Reflection: Transitions DESIGN LAB: Nitrogen (3 of 4) - Section 6: EXIT: Our prototype focus area is...


The end of this class is a share out about prototypes, but as will be obvious from the video, it is also a moment of continued conversation and chatter.  I think that this is an expression of interest, of intrinsic motivation, of joy.  The design process draws students in and encourages them to try and to fail and to debrief.  Throughout this lesson and throughout the remainder of the school day I encountered a lot of chatter about our work--about prototytpes, the nitrogen cycle, research resources, failure, water pumps, aquaponics, how long fish live, whether or not I have been to Minnesota, if scientists really do this kind of work.

I think this is awesome. My students are engaged and want to know more. And I do beleive that the chatting culture that emerges out of these design challenges is vital. I'm interested in what you have to say. I care about your ideas. I want to learn from you. These dispositions are like an invisible hands that push students into chatting groups, that push students to research how long goldfish live, that push kids to tell me about fish they saw in the supermarket, that push kids to consider, even if only for a moment, a career in STEM, or a project that can change their community.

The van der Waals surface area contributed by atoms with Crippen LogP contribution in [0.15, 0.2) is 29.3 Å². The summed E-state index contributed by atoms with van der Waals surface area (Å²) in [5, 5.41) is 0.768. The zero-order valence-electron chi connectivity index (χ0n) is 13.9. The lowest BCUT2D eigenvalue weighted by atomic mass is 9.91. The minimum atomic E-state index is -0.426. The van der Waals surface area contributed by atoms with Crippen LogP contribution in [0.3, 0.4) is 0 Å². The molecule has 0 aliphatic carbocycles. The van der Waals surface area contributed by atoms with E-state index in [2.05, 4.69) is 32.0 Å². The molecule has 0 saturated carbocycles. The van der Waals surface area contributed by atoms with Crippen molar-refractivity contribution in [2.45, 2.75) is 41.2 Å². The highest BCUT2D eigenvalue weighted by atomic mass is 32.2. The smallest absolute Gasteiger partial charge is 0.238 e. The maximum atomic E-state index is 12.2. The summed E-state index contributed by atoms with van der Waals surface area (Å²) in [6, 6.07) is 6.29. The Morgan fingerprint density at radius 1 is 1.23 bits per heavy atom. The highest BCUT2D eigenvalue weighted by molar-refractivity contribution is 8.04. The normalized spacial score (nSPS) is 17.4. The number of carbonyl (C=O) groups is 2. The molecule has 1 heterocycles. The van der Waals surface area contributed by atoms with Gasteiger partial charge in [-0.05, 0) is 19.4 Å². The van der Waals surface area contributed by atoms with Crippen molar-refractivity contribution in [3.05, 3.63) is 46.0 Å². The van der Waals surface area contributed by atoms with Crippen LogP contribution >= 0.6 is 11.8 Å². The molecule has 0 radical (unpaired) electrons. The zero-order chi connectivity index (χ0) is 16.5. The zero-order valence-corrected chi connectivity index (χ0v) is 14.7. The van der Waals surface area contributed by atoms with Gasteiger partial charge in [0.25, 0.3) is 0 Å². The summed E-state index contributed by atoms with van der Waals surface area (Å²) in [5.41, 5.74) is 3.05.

I love my content, but content alone can't do all this work. Joyful, authentic, caring communication is really what teaching and learning is all about. Chatting may not seem rigorous, but it is, for many students, reveltory. To speak and to listen, and then to do it again and again and again with the people you are with for the rest of your life; this is really what teaching and learning is all about.  So sometimes a hard close with a perfectly compliant audience is appropriate.  In this case, however, I was very happy that the class was what it wanted to be: a community of engaged scholars that took the conversation about class out into their personal worlds.

  Chatter and the soft close
  Transitions: Chatter and the soft close
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DESIGN LAB: Nitrogen (3 of 4)

Unit 5: Food (biosphere and geosphere)
Lesson 17 of 24

Objective: Students will be able to engage in an engineering design thinking cycle to develop a functional nitrogen cycle prototype from unique model ecoystems.

Big Idea: A functional nitrogen cycle is an essential part of healthy agricultural systems. How might we use models to help us understand how the nitrogen cycle becomes disrupted and what might be done to prevent disruption?

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design lab nitrogen
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